I appreciate that you've shared your journey with us on the Network. 

Thanks for this article. My question is: Are there regulations in the CRC for "live-streaming our services" from a Safe Church perspective?  Can we safely include the children that come to the front of the sanctuary?  


That's a very good question. I have no formal legal training and would recommend that you consult with a legal professional to find out the possible implications of live streaming a church service. Then you can make a decision based on better input than I am able to give here. Generally speaking, it's my understanding that a church service is considered a public event, open and free to the public; and as such it possesses some legal freedom in terms of sharing images from the event. One question to ask is whether the live streaming needs to include children, and for that matter other members of the church. If the purpose of the live stream is to hear the message, and/or the music, it seems that could be done without any images of children or others who happen to be in attendance.  Are people generally aware that the service is live streamed and/or have they given written permission for their images to be used? Whether legally required or not, that could be seen as a courtesy to the congregation. In addition, children are especially vulnerable and it is our responsibility to provide them safety and protection. There may be situations that would make live streaming children (and any other attendee for that matter) unwise, even if it is not a legal liability. It's a good question, and offers much food for thought.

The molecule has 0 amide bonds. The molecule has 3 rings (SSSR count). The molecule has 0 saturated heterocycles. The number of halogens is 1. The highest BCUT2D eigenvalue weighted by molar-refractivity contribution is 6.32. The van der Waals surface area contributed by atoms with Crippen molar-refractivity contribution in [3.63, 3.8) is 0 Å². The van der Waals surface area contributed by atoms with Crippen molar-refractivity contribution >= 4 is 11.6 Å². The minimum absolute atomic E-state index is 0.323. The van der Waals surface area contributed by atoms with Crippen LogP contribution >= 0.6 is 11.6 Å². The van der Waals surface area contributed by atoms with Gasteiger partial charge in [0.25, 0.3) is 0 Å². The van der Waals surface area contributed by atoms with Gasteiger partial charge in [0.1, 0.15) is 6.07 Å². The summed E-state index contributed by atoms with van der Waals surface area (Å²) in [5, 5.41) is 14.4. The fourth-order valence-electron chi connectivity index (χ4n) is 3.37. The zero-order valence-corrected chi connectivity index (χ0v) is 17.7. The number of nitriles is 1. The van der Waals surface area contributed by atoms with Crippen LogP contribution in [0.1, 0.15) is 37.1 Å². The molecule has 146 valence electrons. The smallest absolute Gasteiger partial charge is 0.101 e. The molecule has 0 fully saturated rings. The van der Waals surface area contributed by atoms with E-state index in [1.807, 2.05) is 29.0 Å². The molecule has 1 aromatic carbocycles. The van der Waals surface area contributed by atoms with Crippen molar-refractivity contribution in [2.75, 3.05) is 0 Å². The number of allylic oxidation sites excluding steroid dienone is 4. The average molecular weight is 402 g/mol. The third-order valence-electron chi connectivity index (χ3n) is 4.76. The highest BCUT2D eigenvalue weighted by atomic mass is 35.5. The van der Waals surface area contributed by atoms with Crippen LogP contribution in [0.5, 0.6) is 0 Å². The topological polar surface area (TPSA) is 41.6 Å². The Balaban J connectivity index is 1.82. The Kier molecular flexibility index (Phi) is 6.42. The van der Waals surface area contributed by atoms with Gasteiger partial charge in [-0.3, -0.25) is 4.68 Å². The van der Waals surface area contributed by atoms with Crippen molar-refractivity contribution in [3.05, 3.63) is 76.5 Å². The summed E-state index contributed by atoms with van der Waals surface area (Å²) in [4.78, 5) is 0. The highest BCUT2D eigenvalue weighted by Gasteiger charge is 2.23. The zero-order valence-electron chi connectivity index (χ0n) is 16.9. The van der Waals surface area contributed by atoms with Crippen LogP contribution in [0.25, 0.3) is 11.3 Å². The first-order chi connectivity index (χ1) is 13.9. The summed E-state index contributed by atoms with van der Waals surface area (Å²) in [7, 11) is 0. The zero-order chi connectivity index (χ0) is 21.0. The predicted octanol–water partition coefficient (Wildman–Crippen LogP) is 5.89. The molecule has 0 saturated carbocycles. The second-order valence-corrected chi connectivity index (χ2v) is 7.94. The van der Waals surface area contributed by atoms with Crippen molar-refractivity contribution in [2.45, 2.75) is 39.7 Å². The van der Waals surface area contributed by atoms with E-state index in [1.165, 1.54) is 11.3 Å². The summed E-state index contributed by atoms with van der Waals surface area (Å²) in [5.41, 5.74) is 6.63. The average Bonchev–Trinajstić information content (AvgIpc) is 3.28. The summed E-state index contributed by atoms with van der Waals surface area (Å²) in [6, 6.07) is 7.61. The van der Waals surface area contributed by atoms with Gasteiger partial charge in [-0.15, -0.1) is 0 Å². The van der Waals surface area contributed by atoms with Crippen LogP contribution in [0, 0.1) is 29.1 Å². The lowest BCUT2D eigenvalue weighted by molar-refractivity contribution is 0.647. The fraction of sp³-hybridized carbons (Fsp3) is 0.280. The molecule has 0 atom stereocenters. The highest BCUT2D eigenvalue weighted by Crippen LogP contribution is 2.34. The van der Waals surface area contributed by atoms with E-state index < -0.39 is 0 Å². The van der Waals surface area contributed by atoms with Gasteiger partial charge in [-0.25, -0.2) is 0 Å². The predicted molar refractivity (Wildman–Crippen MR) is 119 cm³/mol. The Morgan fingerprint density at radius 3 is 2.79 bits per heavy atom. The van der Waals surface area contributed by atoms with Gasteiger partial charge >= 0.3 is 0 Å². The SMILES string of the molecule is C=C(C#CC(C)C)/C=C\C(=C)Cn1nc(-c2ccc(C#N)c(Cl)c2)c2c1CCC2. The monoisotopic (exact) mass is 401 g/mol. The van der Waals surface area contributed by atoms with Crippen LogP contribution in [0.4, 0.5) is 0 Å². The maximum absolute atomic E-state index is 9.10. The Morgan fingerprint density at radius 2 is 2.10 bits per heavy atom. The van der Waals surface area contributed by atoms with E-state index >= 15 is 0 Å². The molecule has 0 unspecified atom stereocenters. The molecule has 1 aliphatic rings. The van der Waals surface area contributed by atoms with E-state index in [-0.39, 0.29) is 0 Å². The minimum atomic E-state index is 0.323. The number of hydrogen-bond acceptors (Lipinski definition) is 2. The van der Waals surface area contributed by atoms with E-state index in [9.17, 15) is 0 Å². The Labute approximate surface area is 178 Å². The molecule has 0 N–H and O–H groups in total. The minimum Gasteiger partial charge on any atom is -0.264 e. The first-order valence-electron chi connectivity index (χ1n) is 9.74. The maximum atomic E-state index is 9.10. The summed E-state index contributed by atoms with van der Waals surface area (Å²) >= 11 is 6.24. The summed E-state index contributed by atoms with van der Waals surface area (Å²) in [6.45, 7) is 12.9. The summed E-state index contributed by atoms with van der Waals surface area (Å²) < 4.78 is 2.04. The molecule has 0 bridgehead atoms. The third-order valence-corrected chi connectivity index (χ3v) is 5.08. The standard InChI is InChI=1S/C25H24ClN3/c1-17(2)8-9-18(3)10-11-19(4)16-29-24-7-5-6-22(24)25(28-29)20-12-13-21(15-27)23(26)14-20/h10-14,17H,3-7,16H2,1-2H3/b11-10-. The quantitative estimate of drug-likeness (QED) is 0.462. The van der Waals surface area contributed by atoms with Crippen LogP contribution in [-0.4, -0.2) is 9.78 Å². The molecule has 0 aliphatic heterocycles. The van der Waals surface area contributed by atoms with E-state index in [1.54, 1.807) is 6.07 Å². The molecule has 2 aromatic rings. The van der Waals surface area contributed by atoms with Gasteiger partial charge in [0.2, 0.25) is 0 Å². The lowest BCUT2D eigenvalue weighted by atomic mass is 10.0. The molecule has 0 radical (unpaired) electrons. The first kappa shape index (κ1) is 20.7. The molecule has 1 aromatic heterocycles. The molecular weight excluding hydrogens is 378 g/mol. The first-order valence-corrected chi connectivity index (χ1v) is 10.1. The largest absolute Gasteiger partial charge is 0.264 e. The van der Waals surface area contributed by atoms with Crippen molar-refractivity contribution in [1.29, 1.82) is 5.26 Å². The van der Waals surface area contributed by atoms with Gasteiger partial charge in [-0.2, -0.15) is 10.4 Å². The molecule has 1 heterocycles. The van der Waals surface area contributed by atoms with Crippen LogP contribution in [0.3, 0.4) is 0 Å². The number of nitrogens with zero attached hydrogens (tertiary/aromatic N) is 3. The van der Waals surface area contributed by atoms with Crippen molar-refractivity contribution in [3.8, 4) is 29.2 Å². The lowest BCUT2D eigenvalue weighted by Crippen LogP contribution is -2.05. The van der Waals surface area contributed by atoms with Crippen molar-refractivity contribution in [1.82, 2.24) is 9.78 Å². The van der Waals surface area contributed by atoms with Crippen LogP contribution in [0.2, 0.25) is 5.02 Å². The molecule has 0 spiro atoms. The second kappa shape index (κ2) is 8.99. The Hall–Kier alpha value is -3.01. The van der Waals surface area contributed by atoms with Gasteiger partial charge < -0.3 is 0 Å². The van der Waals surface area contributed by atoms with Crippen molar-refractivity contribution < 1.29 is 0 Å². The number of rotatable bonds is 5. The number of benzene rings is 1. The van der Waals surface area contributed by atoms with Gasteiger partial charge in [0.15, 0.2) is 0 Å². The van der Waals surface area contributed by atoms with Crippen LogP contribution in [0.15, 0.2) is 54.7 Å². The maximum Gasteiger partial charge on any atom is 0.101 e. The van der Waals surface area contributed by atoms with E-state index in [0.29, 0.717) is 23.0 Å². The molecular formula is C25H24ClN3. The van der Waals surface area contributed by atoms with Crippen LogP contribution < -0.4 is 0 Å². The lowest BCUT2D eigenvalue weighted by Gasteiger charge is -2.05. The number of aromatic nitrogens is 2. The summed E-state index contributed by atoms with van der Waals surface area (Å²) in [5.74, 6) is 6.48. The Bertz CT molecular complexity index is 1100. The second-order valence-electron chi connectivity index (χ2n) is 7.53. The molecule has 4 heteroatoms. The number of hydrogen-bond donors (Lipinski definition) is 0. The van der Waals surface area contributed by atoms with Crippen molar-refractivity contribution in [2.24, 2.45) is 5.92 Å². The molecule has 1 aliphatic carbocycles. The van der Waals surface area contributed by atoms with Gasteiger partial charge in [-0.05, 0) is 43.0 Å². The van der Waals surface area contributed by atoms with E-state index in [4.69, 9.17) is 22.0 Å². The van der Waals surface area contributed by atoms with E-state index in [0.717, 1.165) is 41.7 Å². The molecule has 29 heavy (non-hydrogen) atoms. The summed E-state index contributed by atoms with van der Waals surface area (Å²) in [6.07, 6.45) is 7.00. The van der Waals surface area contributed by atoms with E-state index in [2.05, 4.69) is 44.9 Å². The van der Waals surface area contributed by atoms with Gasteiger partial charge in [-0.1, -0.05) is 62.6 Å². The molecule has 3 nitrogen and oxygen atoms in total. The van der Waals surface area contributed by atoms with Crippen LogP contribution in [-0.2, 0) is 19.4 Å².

Hi Irene, Good post on help with making our churches safe for everyone! I think streaming worship that show children would be ok only because most of the danger comes from within the church body. Protecting our children when they are with others without the parents around has the most potential for problems! Either way would be fine in my opinion! Thx and God bless you!

I can appreciate the concern, but at the same time wonder whether it feeds our perception that strangers are dangerous and thus minimize the stats that indicate most victims know their abusers - and they are as likely to be in the church as they are to be lurking via a live stream broadcast. The two have to be kept in a healthy tandem. When I think about the shut-ins who can't come to church and for whom seeing the service and everyone there, and who are already so removed for the presence of children, that taking them off the live-stream only isolates them more. No easy answers for sure.